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Windows Azure and the Hybrid Cloud – Part 2

narayanam_jr
11th Jul 2012
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In the last part of this article, we have seen how to extend the business logic and the database to the Cloud. Part 2 will explore how to extend the corporate directory service to enable single sign-on for Cloud applications. We will also see how leveraging Windows Azure Virtual Networking can extend the datacenter to the Windows Azure VMs.

Extending the corporate directory services to the Cloud – Many organizations run Active Directory as the corporate directory service. This LDAP based database is used by applications to authenticate the credentials of users. Since the same database is used by the corporate network to maintain the user profiles, the users logging in once to the Active Directory will automatically get authenticated by all line of business applications. This provides the advantage of single sign-on across multiple applications. Businesses hosting line of business applications will face the challenge of extending the single sign-on beyond the organizational boundaries. Employees of the organization expect their credentials to work even when they login from the applications deployed on the Cloud. This is where the combination of Active Directory Federation Services (AD FS) and Access Control Services (ACS) of Windows Azure will help. When ACS is paired with AD FS, Windows Azure applications can get authenticated against the Active Directory running within the organization behind the firewall. This capability will bring single sign-on across on-premise and Cloud applications.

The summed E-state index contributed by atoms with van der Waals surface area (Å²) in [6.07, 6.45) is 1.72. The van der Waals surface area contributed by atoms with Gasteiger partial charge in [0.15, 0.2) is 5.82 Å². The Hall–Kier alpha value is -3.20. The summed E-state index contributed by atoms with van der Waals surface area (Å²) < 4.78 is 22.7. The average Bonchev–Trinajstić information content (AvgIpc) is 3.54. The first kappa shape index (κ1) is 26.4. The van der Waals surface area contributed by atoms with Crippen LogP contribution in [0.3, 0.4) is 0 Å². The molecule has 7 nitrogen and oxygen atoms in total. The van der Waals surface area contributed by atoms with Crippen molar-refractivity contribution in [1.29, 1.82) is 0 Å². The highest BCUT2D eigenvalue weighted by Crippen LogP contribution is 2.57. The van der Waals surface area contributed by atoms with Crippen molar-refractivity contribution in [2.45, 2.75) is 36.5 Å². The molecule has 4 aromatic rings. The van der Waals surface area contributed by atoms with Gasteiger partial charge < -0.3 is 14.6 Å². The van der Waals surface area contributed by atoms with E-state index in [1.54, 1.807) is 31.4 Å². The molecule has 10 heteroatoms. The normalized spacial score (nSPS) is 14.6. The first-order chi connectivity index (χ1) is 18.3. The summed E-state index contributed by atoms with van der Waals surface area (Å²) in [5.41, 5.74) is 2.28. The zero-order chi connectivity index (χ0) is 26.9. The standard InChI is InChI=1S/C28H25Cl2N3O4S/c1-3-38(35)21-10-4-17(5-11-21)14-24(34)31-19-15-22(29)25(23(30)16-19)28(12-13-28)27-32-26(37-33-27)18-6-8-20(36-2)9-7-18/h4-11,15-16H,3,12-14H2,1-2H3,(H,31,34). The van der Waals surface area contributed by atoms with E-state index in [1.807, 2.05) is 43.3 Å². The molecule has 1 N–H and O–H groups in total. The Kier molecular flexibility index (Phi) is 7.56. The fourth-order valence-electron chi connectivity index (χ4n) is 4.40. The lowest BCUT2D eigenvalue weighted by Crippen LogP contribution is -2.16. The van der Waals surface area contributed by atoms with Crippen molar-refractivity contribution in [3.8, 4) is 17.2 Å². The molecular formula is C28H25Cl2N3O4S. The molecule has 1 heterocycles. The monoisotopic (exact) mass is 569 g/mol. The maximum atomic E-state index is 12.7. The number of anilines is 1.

Securely extend the datacenter to the Cloud - There are scenarios where the infrastructure needs to be extended to the Cloud without compromising on the security, policies and compliance. IT will be able to enumerate the virtual infrastructure running on the Cloud along with on-premise infrastructure and manage them seamlessly. The VMs running on the Cloud will be compliant with the IT policies and the patches and service packs can be pushed to them. For all practical purposes, IT can treat the virtual infrastructure as an extension of the datacenter. Industry standard VPN infrastructure connects the datacenter with the Cloud securely. This will make it extremely convenient to move workloads that still need to communicate with the on-premise servers. This is the most commonly used hybrid strategy by customers.


We looked at some of the hybrid scenarios on Windows Azure to enable business extend their on-premise assets to the Cloud.

- Janakiram MSV, Chief Editor, CloudStory.in

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